Have you ever found that you have just fallen asleep and are awakened by a sobbing child standing by your bedside wanting to climb in with you? There is often the declaration of a monster under the bed. You are tired, but you can’t ignore the fact that your little one has probably just had a really scary nightmare or a bad dream.
According to The Cleveland Clinic, nightmares begin to peak in children between the ages of 3 and 6. They commonly occur in the second half of the night when a child is awakened by the episode and is capable of recalling the dream. This is frightening and confusing.
It is thought that most nightmares happen because of something the child witnessed during the day or saw on TV that was upsetting. What can we, as parents, in preventing nightmares and soothe our child after having one?
As a dad, your heart aches when your little one wakes up terrified. Yet, you know that bad dreams are a part of life. There are a few things you can do to lessen the occurrences of these episodes.
Rather than letting your child watch TV before bed, read her a happy story or share a positive experience you had when you were her age. These thoughts and images are likely to be the last thing she remembers before falling asleep.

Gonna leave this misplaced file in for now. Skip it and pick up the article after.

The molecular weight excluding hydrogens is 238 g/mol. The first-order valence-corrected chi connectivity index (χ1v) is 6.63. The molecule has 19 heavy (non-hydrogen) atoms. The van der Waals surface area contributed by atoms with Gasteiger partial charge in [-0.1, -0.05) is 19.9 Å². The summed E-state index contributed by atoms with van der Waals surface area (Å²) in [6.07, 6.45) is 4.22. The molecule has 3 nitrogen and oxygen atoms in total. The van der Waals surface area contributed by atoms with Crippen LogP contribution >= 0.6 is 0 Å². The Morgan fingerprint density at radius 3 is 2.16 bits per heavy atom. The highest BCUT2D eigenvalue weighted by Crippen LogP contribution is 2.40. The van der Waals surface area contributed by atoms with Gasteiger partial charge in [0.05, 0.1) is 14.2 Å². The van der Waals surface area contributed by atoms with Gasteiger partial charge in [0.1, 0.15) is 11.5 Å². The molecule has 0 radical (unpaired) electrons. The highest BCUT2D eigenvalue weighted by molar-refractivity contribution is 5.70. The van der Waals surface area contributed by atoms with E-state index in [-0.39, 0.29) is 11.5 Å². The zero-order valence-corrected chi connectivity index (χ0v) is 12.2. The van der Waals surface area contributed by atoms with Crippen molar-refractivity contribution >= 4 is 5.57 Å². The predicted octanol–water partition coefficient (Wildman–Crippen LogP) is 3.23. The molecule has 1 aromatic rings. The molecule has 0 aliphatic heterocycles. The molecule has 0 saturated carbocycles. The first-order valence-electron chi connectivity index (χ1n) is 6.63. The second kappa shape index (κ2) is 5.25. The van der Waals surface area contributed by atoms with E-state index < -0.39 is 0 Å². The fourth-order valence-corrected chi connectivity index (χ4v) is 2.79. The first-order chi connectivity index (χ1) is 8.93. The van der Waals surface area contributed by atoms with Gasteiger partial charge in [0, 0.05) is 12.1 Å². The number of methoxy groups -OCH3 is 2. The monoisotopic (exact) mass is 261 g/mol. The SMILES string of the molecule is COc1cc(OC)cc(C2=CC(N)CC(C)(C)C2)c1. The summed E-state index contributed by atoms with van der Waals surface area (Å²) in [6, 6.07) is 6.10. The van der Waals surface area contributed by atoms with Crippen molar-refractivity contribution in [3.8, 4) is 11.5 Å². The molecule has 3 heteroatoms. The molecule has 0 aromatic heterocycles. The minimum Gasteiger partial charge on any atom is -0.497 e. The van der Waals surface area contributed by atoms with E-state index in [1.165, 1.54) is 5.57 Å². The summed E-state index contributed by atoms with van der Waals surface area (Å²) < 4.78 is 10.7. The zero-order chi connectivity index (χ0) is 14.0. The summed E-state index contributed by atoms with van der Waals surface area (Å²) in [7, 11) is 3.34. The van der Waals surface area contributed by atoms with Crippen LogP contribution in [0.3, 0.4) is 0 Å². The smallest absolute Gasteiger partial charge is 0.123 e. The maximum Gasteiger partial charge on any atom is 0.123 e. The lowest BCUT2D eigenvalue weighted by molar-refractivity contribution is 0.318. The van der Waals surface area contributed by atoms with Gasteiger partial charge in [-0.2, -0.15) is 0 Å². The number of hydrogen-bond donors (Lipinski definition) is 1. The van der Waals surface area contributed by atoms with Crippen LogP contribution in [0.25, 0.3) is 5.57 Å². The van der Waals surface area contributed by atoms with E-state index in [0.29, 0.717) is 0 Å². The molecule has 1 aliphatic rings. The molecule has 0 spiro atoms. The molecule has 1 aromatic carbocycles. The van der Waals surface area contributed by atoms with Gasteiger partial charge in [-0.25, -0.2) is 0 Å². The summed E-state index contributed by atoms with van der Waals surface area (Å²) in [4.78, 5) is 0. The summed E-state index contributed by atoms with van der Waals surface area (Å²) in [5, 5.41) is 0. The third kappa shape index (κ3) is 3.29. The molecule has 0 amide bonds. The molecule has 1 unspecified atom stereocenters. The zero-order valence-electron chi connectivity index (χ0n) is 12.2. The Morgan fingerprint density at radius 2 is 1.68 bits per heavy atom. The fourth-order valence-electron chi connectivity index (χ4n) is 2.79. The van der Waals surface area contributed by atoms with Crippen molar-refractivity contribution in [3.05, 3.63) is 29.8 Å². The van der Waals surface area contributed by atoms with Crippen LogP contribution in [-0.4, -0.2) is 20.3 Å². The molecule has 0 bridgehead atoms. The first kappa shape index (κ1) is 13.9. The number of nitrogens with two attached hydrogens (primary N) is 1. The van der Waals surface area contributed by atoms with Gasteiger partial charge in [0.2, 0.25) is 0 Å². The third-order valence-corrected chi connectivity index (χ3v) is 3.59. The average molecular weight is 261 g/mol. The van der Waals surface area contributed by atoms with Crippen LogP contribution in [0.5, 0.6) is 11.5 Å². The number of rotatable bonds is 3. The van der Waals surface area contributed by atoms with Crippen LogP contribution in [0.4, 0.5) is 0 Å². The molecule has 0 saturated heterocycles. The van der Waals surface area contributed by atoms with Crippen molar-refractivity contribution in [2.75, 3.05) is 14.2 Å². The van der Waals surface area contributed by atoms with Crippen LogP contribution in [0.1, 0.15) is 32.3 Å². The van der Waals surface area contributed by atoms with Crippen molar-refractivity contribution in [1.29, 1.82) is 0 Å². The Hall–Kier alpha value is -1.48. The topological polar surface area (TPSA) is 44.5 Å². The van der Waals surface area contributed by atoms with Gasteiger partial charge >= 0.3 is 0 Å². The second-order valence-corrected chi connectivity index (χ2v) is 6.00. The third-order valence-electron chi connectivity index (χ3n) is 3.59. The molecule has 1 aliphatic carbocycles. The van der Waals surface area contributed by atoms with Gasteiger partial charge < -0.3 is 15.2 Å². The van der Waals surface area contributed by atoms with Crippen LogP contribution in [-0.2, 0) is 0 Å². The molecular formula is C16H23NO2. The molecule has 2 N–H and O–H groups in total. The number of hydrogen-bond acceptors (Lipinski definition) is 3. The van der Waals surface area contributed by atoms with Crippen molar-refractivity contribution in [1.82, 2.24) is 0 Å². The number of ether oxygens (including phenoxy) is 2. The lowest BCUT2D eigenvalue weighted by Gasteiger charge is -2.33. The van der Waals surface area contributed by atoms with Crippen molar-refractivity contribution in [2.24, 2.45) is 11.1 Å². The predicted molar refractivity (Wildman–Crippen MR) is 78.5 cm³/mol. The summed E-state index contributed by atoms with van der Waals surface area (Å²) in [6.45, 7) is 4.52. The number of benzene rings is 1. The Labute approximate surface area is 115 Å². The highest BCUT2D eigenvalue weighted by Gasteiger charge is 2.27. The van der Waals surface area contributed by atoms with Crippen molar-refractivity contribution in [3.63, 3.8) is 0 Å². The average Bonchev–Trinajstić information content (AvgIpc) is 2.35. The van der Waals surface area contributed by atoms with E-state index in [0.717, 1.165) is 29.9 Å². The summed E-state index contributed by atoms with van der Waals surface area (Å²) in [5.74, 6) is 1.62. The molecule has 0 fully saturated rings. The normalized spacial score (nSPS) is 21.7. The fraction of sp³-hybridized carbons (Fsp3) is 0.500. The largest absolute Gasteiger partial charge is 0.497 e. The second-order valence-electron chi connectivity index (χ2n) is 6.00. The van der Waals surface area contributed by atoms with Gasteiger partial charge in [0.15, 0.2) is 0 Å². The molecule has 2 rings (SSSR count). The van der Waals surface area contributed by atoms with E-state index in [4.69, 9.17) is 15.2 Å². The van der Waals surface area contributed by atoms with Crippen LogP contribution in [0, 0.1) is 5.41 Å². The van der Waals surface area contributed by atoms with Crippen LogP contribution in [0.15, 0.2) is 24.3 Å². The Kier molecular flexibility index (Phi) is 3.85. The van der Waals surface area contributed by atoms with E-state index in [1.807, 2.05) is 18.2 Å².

Be mindful of your child’s anxiety level. Young children experience anxiety just like we do. Some of that is associated with interacting with other children and adults as they enter into school age. If you sense your child is anxious, comfort her with reassurances that things will be alright and that you will always be around to protect her.
Of all the things you choose in life, you don’t get to choose what your nightmares are. You don’t pick them; they pick you. – John Irving
Address trauma. Talk to your child every day to make sure that events in her life have not traumatized her, such as the passing of a grandparent or a favorite pet. Encourage your child to talk through her feelings and get the images out of her head and into words.
Comforting a Child after a Nightmare
I know with my children the urge was to jump into our bed as soon as there was a scary dream that woke one of them up. It might be better to take your child back to her bed and reassure her that the room is safe. Snuggle with her for a bit.
A nightlight is a good idea if your child is simply terrified of the dark after a bad dream.
Give your child a cuddle buddy to sleep with, like her favorite stuffed animal or a blanket.